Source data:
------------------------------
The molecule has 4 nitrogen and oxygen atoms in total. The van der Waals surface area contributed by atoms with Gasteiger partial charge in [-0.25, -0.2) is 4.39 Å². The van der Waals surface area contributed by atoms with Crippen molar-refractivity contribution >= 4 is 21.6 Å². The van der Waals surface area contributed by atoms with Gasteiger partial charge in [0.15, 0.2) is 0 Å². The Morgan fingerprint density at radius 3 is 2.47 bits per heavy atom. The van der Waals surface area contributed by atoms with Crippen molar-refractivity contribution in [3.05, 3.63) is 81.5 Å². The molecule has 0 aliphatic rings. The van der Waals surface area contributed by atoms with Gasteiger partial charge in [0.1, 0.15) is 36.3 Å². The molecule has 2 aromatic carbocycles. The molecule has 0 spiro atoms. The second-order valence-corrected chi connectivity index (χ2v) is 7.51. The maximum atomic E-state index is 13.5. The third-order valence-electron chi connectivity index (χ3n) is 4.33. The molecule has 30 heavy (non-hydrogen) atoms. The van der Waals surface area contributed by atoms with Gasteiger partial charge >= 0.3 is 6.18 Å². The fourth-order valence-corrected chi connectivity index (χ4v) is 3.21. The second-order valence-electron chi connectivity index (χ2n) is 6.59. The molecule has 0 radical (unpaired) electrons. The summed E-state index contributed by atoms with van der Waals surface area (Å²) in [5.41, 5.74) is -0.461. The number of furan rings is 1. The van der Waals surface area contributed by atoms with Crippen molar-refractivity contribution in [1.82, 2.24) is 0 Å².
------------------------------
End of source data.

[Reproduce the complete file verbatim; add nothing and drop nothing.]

The molecule has 4 nitrogen and oxygen atoms in total. The van der Waals surface area contributed by atoms with Gasteiger partial charge in [-0.25, -0.2) is 4.39 Å². The van der Waals surface area contributed by atoms with Crippen molar-refractivity contribution >= 4 is 21.6 Å². The van der Waals surface area contributed by atoms with Gasteiger partial charge in [0.15, 0.2) is 0 Å². The Morgan fingerprint density at radius 3 is 2.47 bits per heavy atom. The van der Waals surface area contributed by atoms with Crippen molar-refractivity contribution in [3.05, 3.63) is 81.5 Å². The molecule has 0 aliphatic rings. The van der Waals surface area contributed by atoms with Gasteiger partial charge in [0.1, 0.15) is 36.3 Å². The molecule has 2 aromatic carbocycles. The molecule has 0 spiro atoms. The second-order valence-corrected chi connectivity index (χ2v) is 7.51. The maximum atomic E-state index is 13.5. The third-order valence-electron chi connectivity index (χ3n) is 4.33. The molecule has 30 heavy (non-hydrogen) atoms. The van der Waals surface area contributed by atoms with Gasteiger partial charge >= 0.3 is 6.18 Å². The fourth-order valence-corrected chi connectivity index (χ4v) is 3.21. The second-order valence-electron chi connectivity index (χ2n) is 6.59. The molecule has 0 radical (unpaired) electrons. The summed E-state index contributed by atoms with van der Waals surface area (Å²) in [5.41, 5.74) is -0.461. The number of furan rings is 1. The van der Waals surface area contributed by atoms with Crippen molar-refractivity contribution in [1.82, 2.24) is 0 Å².